The Act introduces new restrictions on company names, including prohibiting a company from adopting a name that is intended to facilitate a criminal offence or that contains computer code.
The Act also gives the Registrar new powers to change the name of an existing company that has computer code in its name.
Restrictions on use of company names
The Companies Act 2006 (CA 2006) already includes some controls to prevent companies from using a name that is the same as or similar to an existing name, and certain terms are restricted. However, once a name meets these standards, the registrar has limited powers to prevent a name from being registered, or to remove it once it has been registered.
The Act imposes further restrictions in the CA 2006 on the use of certain company names with a view to improving the integrity of the register and increasing trust in the UK business environment.
Under the Act, a name may be prohibited (and, therefore, cannot be used to incorporate a company) for several reasons. These include if the company name:
- is intended to facilitate an offence of dishonesty or deception;
- suggests a connection with a foreign government or its off-shoots (e.g. NATO);
- consists of or includes computer code (the reason for this being that computer code embedded in an IT database can maliciously infect the systems of those who access or download the data to their own systems);
- is one that has been changed following a direction by the registrar and the company seeks to re-register using the same or a similar name;
- gives such a misleading indication of the company’s activities so as to pose a risk of harm to the public in the UK or elsewhere; or
- infringes any provision in Part 5 of the Companies Act 2006 (A company’s name) and has been wrongly registered.
Power to direct a change of company name
The Companies Act 2006 already gives the registrar the power to direct a company to change its name in specified circumstances, including where the name is the same or too similar to another already registered company name. The Act amends the CA 2006 to give the registrar additional powers to direct a company to change its name and to change the name itself where a company fails to comply with such a direction.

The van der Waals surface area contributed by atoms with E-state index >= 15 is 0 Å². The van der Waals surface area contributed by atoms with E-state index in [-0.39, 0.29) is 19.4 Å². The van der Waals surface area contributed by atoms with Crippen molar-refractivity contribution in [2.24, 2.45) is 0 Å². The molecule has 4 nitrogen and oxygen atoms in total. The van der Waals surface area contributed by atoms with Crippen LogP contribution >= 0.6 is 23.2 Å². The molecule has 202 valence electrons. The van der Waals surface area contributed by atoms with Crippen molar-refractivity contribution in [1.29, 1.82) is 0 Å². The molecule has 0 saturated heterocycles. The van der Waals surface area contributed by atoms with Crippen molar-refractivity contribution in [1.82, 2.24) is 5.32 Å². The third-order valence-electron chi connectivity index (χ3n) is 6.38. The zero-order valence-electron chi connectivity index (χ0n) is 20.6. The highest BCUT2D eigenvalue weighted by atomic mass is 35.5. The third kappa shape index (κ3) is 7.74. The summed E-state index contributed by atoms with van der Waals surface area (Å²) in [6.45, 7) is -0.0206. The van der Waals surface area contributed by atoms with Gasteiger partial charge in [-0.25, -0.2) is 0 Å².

The Act gives the registrar new powers to require a company to change its name where:
- the name has been used to facilitate offences involving dishonesty or deception; or
- the name has been wrongly registered (in contravention of Part 5 CA 2006).
In these circumstances, the company will have 28 days from the date of the registrar’s notice to change its name. Alternatively, it can apply to set the notice aside. If a company fails to respond to a direction from the registrar to change its name, an offence will be committed by the company and all officers in default.
Where a company fails to change its name having already been directed to do so under any existing provisions of the CA 2006 or under the new provisions of the Act, the registrar will be able to remove the company’s name from the register and replace it with a new name.
The registrar will also be able to determine a new name for any entity whose name contains computer code and to remove any reference to the old name from the register.
The Act also introduces new offences and imposes further restrictions on the use of certain business names (where a business name is used for carrying on a business but is not the same as the company name).
In the same way as for a company name, the Act prohibits the carrying out of business using a name that:
- suggests a connection with a foreign government or its off-shoots (such as the United Nations or NATO);
- is so misleading as to be likely to cause harm to the public.
It is an offence to use a business name that contravenes either of these provisions. It will also be an offence for a company to carry on using a business name after it has been ordered to change that name by the registrar (or by a company names adjudicator).
Companies should take the opportunity to check all company names and business names to ensure that they do not fall foul of the new requirements.